John E. Hoover: Clutch play sends Baylor to Sweet Sixteen, fuels Big 12 pride

John E. Hoover: Clutch play sends Baylor to Sweet Sixteen, fuels Big 12 pride

Baylor’s Manu Lecomte (left) celebrates with teammate Johnathan Motley during the No. 3-seed Bears’ 82-78 victory over USC on Sunday night at the BOK Center in Tulsa. Baylor advances to the East Regional in New York City, giving the Big 12 Conference three teams (Kansas, West Virginia) in the Sweet Sixteen.

TULSA — Huggs and Self, and Baylor makes three.

Baylor’s 82-78 NCAA Tournament victory over USC on Sunday night in the East Regional at the BOK Center gives the Big 12 Conference three teams in the Sweet Sixteen.

Not bad, Big 12. Not bad at all.

On Saturday, Bob Huggins and the No. 4-seed West Virginia Mountaineers punched their ticket to San Jose by beating Notre Dame in Buffalo. Earlier Sunday, also at the BOK Center, top-seeded Kansas moved on to Kansas City with a thorough triumph over Michigan State.

No. 3-seed Baylor (27-7) — the highest seed left in the East Regional — needed some late-game heroics to advance to New York City, and against a USC team (26-10) that has thrived in comeback situations, it wasn’t easy.

Baylor point guard Manu Lecomte, a junior from Brussels, Belgium, via transfer from Miami, Fla., missed his first six shot attempts, then made 4-of-5 and scored all 12 of his points in the final 4:40, including a four-point play that turned a two-point deficit into a two-point lead.

Lecomte drove the lane, pulled up, made free throws and even came away with a crucial steal in the final four minutes.

“I just had to pick it up,” Lecomte said. “I was struggling a little bit in the first half. So I just had to pick it up. And my teammates and my coach did a great job just — they kept believing in me. They kept me in the game. They trusted me with the ball in my hands, so I just had to go out there and make plays.”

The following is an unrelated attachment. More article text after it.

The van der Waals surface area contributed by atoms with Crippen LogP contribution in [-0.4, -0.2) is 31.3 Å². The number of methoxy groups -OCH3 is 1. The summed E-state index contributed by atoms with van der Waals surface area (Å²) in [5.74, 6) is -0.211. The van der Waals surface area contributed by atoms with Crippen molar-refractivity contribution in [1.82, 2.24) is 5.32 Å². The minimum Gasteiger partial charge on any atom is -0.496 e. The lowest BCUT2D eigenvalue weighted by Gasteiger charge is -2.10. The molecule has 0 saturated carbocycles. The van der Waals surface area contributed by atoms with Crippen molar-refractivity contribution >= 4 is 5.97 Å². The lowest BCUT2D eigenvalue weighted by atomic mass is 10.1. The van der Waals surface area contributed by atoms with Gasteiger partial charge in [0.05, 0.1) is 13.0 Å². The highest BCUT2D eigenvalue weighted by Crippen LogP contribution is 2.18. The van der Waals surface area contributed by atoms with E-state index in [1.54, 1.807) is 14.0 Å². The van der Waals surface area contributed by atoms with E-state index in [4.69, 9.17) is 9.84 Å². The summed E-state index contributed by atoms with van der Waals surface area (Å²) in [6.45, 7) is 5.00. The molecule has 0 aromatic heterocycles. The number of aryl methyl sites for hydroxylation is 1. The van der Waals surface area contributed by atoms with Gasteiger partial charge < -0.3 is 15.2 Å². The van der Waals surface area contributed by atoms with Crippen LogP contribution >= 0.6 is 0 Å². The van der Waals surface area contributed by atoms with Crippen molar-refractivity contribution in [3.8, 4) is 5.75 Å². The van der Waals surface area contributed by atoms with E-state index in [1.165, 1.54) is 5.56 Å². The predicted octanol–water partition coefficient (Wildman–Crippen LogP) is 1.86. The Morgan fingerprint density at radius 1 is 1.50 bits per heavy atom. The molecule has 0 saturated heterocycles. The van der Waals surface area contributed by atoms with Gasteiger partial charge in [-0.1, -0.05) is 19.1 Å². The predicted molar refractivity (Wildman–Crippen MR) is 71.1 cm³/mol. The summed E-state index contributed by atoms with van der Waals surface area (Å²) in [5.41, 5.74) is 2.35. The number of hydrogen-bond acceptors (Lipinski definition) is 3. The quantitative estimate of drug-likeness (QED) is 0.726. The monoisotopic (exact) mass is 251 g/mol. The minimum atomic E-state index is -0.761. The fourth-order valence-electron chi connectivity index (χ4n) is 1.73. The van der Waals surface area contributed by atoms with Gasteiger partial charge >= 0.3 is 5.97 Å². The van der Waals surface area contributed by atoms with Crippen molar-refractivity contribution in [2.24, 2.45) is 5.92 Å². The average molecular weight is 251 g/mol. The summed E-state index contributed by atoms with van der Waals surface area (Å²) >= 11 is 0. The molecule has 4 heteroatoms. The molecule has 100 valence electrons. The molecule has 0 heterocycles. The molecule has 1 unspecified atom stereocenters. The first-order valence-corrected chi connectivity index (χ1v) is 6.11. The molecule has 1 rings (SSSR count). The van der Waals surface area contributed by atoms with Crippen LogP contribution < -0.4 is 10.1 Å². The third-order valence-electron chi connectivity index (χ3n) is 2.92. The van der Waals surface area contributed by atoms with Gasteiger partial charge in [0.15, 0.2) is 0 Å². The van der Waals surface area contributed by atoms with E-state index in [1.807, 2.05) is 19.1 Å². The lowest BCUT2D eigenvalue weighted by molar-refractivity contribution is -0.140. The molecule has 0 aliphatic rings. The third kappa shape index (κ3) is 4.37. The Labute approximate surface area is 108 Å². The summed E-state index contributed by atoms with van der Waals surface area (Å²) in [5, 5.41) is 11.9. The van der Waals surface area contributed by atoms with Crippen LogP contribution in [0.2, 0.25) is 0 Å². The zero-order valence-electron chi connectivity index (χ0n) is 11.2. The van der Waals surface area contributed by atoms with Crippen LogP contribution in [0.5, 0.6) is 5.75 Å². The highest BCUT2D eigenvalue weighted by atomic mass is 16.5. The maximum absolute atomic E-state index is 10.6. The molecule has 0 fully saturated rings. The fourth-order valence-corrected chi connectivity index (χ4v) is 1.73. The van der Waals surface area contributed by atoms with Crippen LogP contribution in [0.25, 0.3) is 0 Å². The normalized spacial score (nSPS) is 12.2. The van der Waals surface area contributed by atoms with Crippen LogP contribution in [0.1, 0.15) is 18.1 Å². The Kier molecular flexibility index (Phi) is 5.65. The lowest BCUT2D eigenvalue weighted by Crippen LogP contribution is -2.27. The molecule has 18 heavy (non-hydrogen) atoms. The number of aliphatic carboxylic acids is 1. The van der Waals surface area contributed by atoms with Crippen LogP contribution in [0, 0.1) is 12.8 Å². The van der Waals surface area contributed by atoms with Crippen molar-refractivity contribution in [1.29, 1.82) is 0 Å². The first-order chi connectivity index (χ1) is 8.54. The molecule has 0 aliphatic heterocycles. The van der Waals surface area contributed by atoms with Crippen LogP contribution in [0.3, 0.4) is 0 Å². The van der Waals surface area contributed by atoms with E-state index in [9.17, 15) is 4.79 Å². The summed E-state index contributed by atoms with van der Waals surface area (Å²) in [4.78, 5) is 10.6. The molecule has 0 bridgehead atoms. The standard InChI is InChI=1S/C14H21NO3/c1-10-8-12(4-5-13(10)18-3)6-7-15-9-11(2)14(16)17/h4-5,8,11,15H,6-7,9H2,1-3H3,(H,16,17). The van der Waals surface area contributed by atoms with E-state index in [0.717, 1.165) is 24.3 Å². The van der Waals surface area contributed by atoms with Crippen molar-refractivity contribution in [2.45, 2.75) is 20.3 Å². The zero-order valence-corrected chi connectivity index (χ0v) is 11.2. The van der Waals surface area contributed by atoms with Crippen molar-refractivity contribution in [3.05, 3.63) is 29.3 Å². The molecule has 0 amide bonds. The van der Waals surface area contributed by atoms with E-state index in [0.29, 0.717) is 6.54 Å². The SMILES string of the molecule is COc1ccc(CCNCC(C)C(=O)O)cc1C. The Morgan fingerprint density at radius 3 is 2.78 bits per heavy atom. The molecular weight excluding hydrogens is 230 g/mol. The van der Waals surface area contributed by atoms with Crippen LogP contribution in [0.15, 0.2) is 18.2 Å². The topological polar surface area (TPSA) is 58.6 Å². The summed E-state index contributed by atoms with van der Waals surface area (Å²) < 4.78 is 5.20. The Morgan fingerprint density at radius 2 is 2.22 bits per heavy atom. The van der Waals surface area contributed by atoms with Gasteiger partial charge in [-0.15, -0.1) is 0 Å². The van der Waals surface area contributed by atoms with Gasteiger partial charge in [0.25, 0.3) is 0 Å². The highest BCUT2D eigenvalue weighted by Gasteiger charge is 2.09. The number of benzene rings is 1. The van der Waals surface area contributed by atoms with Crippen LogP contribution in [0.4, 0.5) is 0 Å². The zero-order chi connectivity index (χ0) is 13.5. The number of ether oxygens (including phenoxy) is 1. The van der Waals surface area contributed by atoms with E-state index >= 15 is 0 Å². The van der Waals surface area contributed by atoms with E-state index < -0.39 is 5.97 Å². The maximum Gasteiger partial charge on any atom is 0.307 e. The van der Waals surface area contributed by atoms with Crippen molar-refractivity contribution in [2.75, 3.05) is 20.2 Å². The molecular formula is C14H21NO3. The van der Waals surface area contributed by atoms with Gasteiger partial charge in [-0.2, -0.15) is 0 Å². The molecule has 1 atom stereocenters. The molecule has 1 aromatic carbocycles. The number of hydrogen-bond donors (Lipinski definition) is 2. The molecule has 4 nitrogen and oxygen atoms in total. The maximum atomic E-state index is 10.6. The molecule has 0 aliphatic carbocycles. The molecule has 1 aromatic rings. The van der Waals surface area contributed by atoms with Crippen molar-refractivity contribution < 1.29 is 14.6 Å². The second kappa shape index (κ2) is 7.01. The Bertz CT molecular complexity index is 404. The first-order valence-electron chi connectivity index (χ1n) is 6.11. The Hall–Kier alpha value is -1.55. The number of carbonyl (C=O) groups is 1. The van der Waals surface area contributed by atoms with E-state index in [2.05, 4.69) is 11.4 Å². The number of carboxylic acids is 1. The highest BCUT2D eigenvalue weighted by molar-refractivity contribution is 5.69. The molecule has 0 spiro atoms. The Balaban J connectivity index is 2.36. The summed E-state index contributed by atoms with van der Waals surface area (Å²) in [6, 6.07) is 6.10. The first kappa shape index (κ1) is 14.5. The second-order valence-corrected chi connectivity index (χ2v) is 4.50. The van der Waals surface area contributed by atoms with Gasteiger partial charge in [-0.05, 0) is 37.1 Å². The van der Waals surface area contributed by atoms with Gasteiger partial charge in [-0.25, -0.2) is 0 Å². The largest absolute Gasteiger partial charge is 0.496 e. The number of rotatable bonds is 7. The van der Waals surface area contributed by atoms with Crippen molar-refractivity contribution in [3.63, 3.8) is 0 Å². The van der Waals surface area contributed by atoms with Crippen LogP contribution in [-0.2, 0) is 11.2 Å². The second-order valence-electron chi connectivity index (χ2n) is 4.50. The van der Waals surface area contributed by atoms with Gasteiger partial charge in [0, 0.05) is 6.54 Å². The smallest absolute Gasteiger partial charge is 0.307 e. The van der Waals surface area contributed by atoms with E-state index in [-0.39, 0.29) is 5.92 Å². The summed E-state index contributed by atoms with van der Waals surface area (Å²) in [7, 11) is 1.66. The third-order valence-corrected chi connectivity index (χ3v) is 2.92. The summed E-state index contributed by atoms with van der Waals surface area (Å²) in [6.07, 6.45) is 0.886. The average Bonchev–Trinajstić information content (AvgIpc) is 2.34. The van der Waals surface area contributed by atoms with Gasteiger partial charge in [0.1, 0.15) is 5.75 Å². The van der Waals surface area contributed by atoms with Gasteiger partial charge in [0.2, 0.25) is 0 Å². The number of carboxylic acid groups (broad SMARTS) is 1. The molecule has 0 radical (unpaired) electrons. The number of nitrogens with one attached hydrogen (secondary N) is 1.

This is Scott Drew’s 14th season at Baylor, and it’s his fourth Sweet Sixteen appearances in the last eight years (2010, ’12 and ’14).

“It’s really about the players and how much they want to sacrifice for the team,” Drew said. “All year long, very simple: great leadership, great chemistry, great depth, and they deserve all the credit.”

Drew encouraged Baylor fans in Tulsa to cheer for KU, and after the Jayhawks pulled away from the Spartans, he posted congratulations to Kansas on his Twitter feed.

“That’s just Big 12 basketball,” Drew said. “It’s a grind. The last three years, we were the No. 1 conference. This year, second-ranked conference. … If it’s not conference time, we’re cheering for each other.

“We’d love to see everybody at the Final Four together. Then we won’t cheer for each other.”

USC didn’t fall way behind this time like it did against Providence (44-29) and SMU (38-30). In all, the Trojans had 15 comeback victories this season from 9 points or more. They trailed Baylor by 10 late in the first half, and as they tried to rally again late in the second half, it was Baylor that consistently made the winning plays.

After Lecomte’s four-point play and his steal with 4:28 left, USC never had the ball with a chance to tie or take the lead as Baylor made 7-of-8 free throws in the final minutes.

“This wasn’t one of those games where we were way behind,” USC coach Andy Enfield said. “This was a game that was there for the taking if we would have executed down the stretch.”


Columnist John E. Hoover is co-host of “Further Review with Hoover & Rew” and can be heard every weekday on The Franchise in Tulsa from noon to 3 p.m. with co-host Lauren Rew. In Oklahoma City, catch him Tuesday, Wednesday and Thursday mornings at 10:25 and every Friday afternoon at 4:05. Listen at fm107.7 in OKC, fm107.9/am1270 in Tulsa, on The Franchise app, or click the “Listen” tab on The Franchise home page.


Hoover wrote for the Tulsa World for 24 years before joining The Franchise, where he's now co-host of "Further Review" on The Franchise Tulsa (weekdays 12-3, fm107.9/am1270) . In his time at the World, Hoover won numerous writing and reporting awards, including in 2011 National Beat Writer of the Year from the Associated Press Sports Editors for his work covering the Oklahoma Sooners. Hoover also covered Oklahoma State, Arkansas, Oral Roberts and the NFL as a beat writer. From 2012 to 2016, Hoover was the World's lead sports columnist. As a columnist, Hoover won national awards in 2012 and 2014 from the National Athletic Trainers Association for reporting on sports medicine and in 2015 won first place in sports columns from the Oklahoma Society of Professional Journalists. After receiving a journalism degree from East Central University, Hoover worked at newspapers in Ada, Okmulgee, Tahlequah and Waynesville, Mo. He played football at Ada High School and grew up in North Pole, Alaska. Hoover and his family live in Broken Arrow.

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